According to the American Land Title Association (ALTA), title problems consistently arise in more one third of all real estate transactions in the US. These problems need to be “cleared” before the deal can close.
When Lighthouse Title discovers an issue, we take care of it —typically without you even knowing about it. If the problem is not easily resolved then you will be notified while we work toward a resolution.

What are common problems with title?

Laws vary from municipality to municipality. HOAs have their own guidelines. For countless reasons, every real estate transaction is unique.

Some common problems we discover and resolve include:

  • Forged documents
  • Liens against the property
  • Mineral rights and utility easements
  • Unknown heirs of deceased property owners
  • Documents signed by minors
  • Deeds executed under an expired power of attorney
  • Mistakes on the public record

How would I file a title insurance claim?

If you have a question or concern about your rights, notify us immediately. It’s helpful to provide the property address along with a brief statement about your situation.

What kind things are covered by title insurance?

Subject to certain limitations, your policy protects you from many issues that could arise relating to legal ownership of your home.

  • Undisclosed heirs
  • Improperly recorded legal documents
  • Prescriptive rights in another not appearing of record and not disclosed by survey
  • Failure to include necessary parties to certain judicial proceedings
  • Defective acknowledgements due to improper or expired notarization
  • Corporate franchise taxes as liens on corporate real estate assets
  • Gaps in the chain of title
  • Mistakes and omissions resulting in improper abstracting
  • Forged deeds, mortgages, wills, releases of mortgages and other instruments
  • Deeds by minors
  • Deeds which appear absolute, but which are held to be equitable mortgages
  • Conveyances by an heir, devisee or survivor of a joint estate who attempts to attain title by ill-gotten means
  • Inadequate legal descriptions
  • Conveyances by undisclosed divorced spouses
  • Duress in execution of wills, deeds and instruments conveying or establishing title Issues involving delivery of conveyancing instruments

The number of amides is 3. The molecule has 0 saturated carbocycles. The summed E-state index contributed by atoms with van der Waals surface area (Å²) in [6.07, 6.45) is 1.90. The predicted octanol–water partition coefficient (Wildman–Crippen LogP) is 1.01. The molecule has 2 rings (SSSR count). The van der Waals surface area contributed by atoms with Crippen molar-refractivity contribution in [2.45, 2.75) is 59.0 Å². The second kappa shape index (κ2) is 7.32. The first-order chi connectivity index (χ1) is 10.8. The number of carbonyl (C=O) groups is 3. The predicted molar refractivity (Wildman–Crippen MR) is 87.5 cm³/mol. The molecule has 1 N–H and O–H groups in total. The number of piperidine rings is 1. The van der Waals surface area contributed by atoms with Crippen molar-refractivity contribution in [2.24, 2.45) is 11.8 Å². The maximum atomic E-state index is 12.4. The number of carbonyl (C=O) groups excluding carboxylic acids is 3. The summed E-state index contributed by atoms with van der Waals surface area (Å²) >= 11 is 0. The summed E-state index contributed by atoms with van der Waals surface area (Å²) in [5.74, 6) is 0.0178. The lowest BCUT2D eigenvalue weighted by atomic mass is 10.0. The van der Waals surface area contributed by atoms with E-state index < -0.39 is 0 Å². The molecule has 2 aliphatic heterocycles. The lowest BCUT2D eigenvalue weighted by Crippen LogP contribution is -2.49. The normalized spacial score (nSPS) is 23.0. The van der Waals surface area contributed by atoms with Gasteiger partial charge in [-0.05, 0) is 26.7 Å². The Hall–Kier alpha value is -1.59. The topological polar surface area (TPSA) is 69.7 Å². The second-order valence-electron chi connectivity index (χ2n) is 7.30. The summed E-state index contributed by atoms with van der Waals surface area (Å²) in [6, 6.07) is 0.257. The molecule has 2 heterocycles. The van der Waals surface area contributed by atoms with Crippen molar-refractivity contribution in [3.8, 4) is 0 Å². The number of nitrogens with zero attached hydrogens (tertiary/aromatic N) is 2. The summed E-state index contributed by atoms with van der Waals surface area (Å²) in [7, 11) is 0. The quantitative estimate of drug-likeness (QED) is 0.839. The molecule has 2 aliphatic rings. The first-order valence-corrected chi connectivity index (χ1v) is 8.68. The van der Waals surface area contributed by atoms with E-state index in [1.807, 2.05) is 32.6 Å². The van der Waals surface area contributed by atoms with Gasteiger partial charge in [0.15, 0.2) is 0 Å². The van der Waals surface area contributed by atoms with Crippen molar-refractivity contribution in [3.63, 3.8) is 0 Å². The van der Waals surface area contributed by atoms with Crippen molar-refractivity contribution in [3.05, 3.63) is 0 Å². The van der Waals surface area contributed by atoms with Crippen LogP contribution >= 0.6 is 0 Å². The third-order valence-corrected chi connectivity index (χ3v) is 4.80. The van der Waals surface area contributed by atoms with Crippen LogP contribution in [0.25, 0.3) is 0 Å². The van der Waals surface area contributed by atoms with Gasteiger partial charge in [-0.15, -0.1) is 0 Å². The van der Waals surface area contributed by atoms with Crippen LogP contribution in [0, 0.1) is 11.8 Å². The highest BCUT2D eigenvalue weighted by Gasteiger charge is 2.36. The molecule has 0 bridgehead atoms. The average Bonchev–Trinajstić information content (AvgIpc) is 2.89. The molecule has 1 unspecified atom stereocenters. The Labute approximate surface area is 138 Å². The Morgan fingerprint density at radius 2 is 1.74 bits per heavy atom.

• Deeds and wills by persons lacking legal capacity
  • State inheritance and gift tax liens
  • Errors in tax records
  • Demolition and substandard building liens
  • Administration of estates and probate of wills of missing persons who are presumed deceased Issues of rightful possession of the land Issues concerning the rightful conveyances by corporate entities
  • Deeds and mortgages by foreigners who may lack legal capacity to hold title Legal capacity of foreign personal representatives and trustees Issues involving improper marital status
  • Improper modification of documents
  • Rights of divorced parties
  • Conveyances in violation of public policy
  • Misinterpretation of wills and ancillary instruments Deeds by persons falsely representing their marital status
  • Claims by creditors of decedent against property improperly conveyed by heirs and devisees Issues concerning unlawful takings by eminent domain or condemnation
  • Special tax assessments
  • Real estate homestead exemptions
  • Forfeitures of real property due to criminal acts Issues concerning adoption of children
  • Conveyances and proceedings affecting rights of military personnel protected by the Soldiers’ and Sailors’ Civil Relief Act
  • Issues concerning interests noted in financial statements filed under Uniform Commercial Code
  • Interests arising by deeds of fictitious parties
  • Adverse possession
  • Lack of jurisdiction or competency of persons in judicial proceedings
  • Community property issues
  • Utility easements
  • False affidavits of death or heirship Intestate estates
  • Probate matters
  • Federal estate and gift tax liens

How Much Does Title Insurance Cost?

Closing costs vary based on the type of transaction (purchase or refinance) and the terms of the deal. 

▸ Get a Quote


Once your contract is signed, a title agent acts as a neutral third-party. 

▸ Learn About Closing


@lambtron Owner